The overwhelming atmosphere at Conservative Party conference this week was one of anticipation. Throughout the fringe events and the hotel bars, even in the main hall, a sense that something big was about to happen seemed to pervade everything.
This wasn’t helped by Boris Johnson who, last weekend, set out his ‘red lines’ on Brexit and commented on domestic policy. Suddenly the first day of conference became all about potential leadership challenges and whether Johnson should be fired from the cabinet. All eyes were on Johnson on Tuesday, but he delivered a loyal and rousing speech comparing the people of Britain to lions.
Animal comparisons were also made at Greener UK’s reception, where Michael Gove commended the big beasts of the environmental sector. Or, as he called them, the “charismatic mega fauna”. It is possible that only those working in the nature sector would take this as a huge compliment. Gove was particularly pleased with the sector’s ability to campaign around Brexit asks, meaning he could address them with one speech rather than thirteen. It was, he pointed out, “a perfect example of energy conservation”.
It was a positive conference for Gove, delivering a funny, if content-low, speech and committing to look at policies around plastic bottle return schemes and longer sentences for those guilty of animal cruelty. He also made commitments around future environmental protections after Brexit.
Greener UK is asking the government to ensure there are provisions in the Withdrawal Bill to replace those EU agencies that monitor, enforce and implement our environmental laws. Gove said he completely understood the sector’s concerns and promised that answers would be forthcoming as the bill progressed. This was good to hear. The government’s promise to convert all existing EU environmental protections into law is welcome, but without the right functions to implement these laws fully, there is a risk these protections will become useless ‘zombie legislation’. Greener UK is ready to work with both Defra and DExEU to ensure the best framework possible to bring these protections to life.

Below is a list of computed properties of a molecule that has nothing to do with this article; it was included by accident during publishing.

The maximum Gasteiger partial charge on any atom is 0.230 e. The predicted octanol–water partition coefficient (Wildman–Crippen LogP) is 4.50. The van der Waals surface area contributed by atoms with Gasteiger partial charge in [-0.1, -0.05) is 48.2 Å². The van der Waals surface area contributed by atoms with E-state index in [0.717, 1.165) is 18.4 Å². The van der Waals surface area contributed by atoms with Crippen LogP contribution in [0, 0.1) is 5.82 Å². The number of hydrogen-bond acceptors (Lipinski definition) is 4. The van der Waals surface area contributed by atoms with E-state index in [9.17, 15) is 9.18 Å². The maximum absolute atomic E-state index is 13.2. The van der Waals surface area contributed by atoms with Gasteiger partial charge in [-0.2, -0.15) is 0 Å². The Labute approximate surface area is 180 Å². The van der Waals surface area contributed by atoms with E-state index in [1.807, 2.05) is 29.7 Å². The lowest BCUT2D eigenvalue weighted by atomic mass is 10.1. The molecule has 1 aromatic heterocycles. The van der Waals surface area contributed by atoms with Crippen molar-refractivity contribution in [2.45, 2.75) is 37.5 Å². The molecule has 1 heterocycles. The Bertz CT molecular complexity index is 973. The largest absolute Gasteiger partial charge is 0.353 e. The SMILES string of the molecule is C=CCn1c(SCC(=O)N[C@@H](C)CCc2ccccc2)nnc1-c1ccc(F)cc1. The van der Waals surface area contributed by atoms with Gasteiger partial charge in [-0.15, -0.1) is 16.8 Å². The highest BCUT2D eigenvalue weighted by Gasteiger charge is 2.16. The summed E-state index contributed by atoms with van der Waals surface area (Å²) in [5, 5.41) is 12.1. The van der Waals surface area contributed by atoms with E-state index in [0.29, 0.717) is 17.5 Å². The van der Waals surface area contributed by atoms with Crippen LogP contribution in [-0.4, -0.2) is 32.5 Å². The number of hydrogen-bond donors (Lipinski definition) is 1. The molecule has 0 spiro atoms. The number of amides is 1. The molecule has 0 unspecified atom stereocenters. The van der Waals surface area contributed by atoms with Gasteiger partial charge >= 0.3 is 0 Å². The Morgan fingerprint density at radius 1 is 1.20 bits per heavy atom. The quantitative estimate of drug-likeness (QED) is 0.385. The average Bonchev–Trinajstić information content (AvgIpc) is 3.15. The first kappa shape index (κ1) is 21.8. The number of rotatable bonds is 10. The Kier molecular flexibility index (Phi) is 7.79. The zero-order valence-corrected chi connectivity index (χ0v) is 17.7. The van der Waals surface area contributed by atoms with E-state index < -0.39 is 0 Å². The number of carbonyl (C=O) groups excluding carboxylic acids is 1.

Also announcing news was climate minister Claire Perry who seemed to whizz around the conference powered on nothing but good feeling. As well as celebrating the past achievements of the UK’s global climate leadership and the recent announcement of a 50 per cent reduction in the cost of offshore wind, she promised that the clean growth strategy would be out within a matter of weeks. She also said it would be “robust” and “truly cross-departmental”. While it is excellent news, being more than a year overdue it has a lot to deliver on. We’ll be looking closely to see that its conversion from a plan to a strategy doesn’t mean a lack of tangible action to support UK decarbonisation in the short to medium term. As with the Withdrawal Bill’s significant governance gap, the answers are still to be seen.
Elsewhere in the conference, trends on the Brexit narrative continued to emerge. The party is split between those wanting further answers on Brexit and those believing it will be a success no matter what. And, for the former, answers were not forthcoming. The continued mantra of “no deal is better than a bad deal” was worrying. It didn’t go down well at the fringe event of investors I attended, and nor will it be good news for the environment.
The anticipation that permeated the conference found its climax in the PM’s calamitous speech yesterday (one saving grace what that she used it to laud the UK’s role as a climate leader, something she has not always done in the past). However, anticipation about the UK’s future relationship with the EU seems like it will continue for the foreseeable future.
[Image: Manchester by Zuzanna Neziri from Flickr Creative Commons]